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I'm trying to find the source of a memory leak in a Compact Framework application using the Remote Performance Monitor. I managed to remove a few minor ones related to brushes and other graphic objects, but I still don't have a clear idea of what is causing the main problem.

At this point the only objects that seem to never go back to their original count are System.String objects. I find this to be very weird, since I would've thought that in order for these objects to remain uncollected, the objects that contain them would have to remain as well, and yet no other type of objects seem to be increasing along with the System.Strings.

I'm trying to find out which new String objects are the ones that remain after the application returns to its original state (i.e. the login screen). The problem is that originally, the application loads with about 2200 string objects, and then after process "X" it increases another 70 or so which never get collected. I don't know how to identify those 70 new objects, in order to find out who is holding on to them and make the appropriate corrections.

Does anyone have any experience in which Strings were not being collected? Is there any way to separate the new objects created during process "X" from those that were originally required by the application so that I can know which are leaking? Any advice would be appreciated.

Thanks

**UPDATE

Ok... there is something very strange going on. I'm starting to doubt whether there is a leak at all.

Let's say that I take a memory snapshot at the Login screen which is the original starting point of the application. Imagine that there are 1000 string objects in memory at this point. Now, if I login and choose an option from the menu, I'll take a snapshot once the new screen is loaded. Let's say that loading this form increases the string count by say 50 objects. When I logout and take a snapshot again at the login screen, only 25 of those objects have been collected, the rest will stay in memory from then on.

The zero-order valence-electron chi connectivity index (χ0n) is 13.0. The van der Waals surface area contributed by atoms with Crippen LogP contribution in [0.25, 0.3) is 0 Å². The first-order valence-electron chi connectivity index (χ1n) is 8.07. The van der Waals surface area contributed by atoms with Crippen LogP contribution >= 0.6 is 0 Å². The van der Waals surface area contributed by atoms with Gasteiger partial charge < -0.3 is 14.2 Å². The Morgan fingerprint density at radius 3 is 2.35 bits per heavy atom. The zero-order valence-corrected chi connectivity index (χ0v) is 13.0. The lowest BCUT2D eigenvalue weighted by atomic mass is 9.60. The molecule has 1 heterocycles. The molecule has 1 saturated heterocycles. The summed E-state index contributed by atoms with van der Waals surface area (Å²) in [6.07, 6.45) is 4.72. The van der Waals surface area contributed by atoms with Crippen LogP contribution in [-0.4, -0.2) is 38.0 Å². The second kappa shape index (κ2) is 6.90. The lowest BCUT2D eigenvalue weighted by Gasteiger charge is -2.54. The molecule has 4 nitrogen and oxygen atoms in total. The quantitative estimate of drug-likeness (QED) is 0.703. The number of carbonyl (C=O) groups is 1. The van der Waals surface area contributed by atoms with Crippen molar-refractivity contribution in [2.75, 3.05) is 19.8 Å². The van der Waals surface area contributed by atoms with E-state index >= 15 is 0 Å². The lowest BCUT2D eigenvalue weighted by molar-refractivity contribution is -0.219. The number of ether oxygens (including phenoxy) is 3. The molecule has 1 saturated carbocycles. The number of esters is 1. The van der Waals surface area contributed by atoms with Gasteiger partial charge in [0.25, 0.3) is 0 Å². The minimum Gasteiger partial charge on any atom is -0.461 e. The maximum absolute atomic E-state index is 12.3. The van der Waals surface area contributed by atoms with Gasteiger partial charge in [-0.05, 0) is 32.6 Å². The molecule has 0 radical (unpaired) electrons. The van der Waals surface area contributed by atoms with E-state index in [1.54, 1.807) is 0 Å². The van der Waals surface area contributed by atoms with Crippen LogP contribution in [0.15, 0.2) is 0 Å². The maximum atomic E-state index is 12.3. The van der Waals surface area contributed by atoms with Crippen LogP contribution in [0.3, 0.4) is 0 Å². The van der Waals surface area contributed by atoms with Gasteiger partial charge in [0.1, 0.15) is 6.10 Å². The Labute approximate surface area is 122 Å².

The strange thing is that if I keep repeating this process, no further string objects will accumulate. Instead of the string count increasing by 50, only 25 will be added at this point, and those same 25 will be collected once I go back to the login screen. I'm thinking that if this were an actual leak, then each time that I opened that screen the string count would increase permanently by 25, but this only happens the first time.

This happens to me on every new screen that I open. At first there is a small permanent increase in the overall string count, but once I've loaded that particular screen, any increase in the string count during its execution will be collected once I go back to the login screen.

All of this has led me to believe that perhaps those strings are part of the inner workings of the CLR or something like that. Could it be some sort of caching done by the runtime? Perhaps it is storing my string constants for faster loading? Something like that? I hope this wasn't too confusing.

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Please take a look at the update I posted above ^ –  JayPea Nov 25 '10 at 0:53

1 Answer 1

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if you're using CF 3.5, then use the CLR Profiler instead of RPM. It will show you all objects and the roots that spawned them. It would allow you to walk back the root tree to figure out where they were allocated.

EDIT

So you're saying that you aren't actually getting OOMs or any aberrent behavior? Sounds like you're trying to optimise when it's not necessary. Those string are likely things like Form captions, etc. that the JITter is creating and would get collected if/when the objects get collected. What they are, though, really isn't terribly important if you're not actually seeing memory problems.

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Thanks. It's not working for me though, it says that it was unable to connect for 45 seconds. I can see the root objects on RPM, but I don't know how to tell which objects are new. –  JayPea Nov 24 '10 at 21:16
    
Well the people responsible for demoing the software reported an issue with a low memory message of some sort. There's was no OOM exception though. These people are not very reliable in their reports (they don't even take screenshots and are not very tech-savvy), but it is still our policy to look into these issues. At first I thought that the strings were increasing over time, but it is likely that they'll reach a maximum (once every screen has been opened) and then stop. It doesn't seem like what I described is an actual leak right? Thanks –  JayPea Nov 25 '10 at 17:17

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